My journey to see America had to begin with a road trip. First, that is what the budget would bear and, second, somebody cleverly placed the Rocky Mountains more than 2000 miles from my Washington, DC home. And, of course, what is an American story without the open road?
On January 24, I pulled out of the driveway with a tearful wave to my wife and the goal of spending the first night in Columbus, Ohio. Thereafter, the stops would be Moline, Illinois (the home of John Deere, a company in which I have a newly passionate interest), Grand Island, Nebraska, Laramie, Wyoming and, finally the goal: Jackson Hole, adjacent to Yellowstone National Park. Two thousand plus miles in five days: a schedule dictated by my trainer in deference to a historically dodgy back.
Except for Moline (about which more soon), the stops were chosen at six- to seven-hour driving intervals. There is a specific back and hamstring stretching ritual for driving days. It is laminated. Skihadists listen to their trainers, or they would be unable to do this.
Each morning, the travel ritual begins with the stretching routine and booking that night’s room online. Three stars and just north of a hundred bucks get you free parking, Internet, and breakfast in the company of America’s road warrior salespeople. You know you’ll make it before dark (helpful if the night’s reservation is guaranteed) because the traffic is more predictable than it is going up and down the East Coast. True, there is the possibility of dreadful weather, but that did not happen for me. The coal shovel I purchased and carefully placed in the back of the car has not moved since being deposited there in the Strosnider’s parking lot in Bethesda, Maryland.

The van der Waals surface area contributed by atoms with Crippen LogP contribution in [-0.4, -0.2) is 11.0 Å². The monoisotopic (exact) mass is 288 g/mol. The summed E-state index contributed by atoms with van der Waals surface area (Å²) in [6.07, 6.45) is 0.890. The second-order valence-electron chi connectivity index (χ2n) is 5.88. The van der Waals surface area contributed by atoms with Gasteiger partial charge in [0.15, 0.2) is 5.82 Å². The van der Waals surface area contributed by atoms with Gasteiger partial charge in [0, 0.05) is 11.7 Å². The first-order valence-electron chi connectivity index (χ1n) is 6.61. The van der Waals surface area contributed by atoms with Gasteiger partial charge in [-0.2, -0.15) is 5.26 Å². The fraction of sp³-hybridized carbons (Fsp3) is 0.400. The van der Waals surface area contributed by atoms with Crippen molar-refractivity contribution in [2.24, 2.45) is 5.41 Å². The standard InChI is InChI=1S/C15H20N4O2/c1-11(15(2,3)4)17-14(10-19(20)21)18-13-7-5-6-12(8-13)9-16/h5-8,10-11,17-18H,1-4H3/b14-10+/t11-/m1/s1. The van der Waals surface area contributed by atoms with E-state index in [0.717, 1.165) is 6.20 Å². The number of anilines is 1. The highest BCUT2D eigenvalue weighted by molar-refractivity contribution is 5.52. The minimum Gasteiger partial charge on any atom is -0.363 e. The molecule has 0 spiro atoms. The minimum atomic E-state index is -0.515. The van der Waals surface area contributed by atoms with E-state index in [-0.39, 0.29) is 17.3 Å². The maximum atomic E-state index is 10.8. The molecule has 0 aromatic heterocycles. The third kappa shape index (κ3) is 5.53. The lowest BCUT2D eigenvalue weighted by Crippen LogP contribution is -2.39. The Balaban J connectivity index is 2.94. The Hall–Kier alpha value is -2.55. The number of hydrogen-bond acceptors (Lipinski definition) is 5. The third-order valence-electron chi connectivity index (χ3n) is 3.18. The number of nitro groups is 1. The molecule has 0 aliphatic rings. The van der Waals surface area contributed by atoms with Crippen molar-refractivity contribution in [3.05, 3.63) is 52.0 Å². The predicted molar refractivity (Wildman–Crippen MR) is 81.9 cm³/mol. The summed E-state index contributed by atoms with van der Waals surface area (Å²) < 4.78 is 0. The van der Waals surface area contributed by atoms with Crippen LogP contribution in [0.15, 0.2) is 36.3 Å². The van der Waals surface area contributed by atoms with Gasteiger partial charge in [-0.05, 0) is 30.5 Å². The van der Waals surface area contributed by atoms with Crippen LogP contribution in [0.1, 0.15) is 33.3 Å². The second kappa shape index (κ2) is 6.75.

Forty hours in a car gave me time to reflect on how much the country changes as you pass through it. Mostly, it is what you see on the road more than what you hear that signals the differences. The era of fumbling for local radio stations is long past. Instead, there are podcasts, satellite radio and audiobooks, all of which tend to diminish the sense of diversity I had hoped to find. And then there is Starbucks, which is now everywhere. Every one of them is just the same as every other one, and they have largely put the mom-and-pop shops out of business.
Given how pervasive traffic has been in my life, I first wondered how “traffic America” could even begin to understand “no traffic America.” Surely, the opposite is also true. If you are used to averaging 60 mph (or maybe 80) going from point A to point B in Nebraska or Wyoming, how do you possibly understand coastal motorists who cross their fingers and hope for 40. What do Midwesterners even discuss when they arrive at their destinations if the miserable traffic conversation is a non-starter?
Unscientifically, as I drove on these increasingly traffic-free roads, I noticed that trucks were a far higher percentage of my fellow motorists than was the case in the East. I doubted that there were more trucks but it did seem to me there were fewer cars.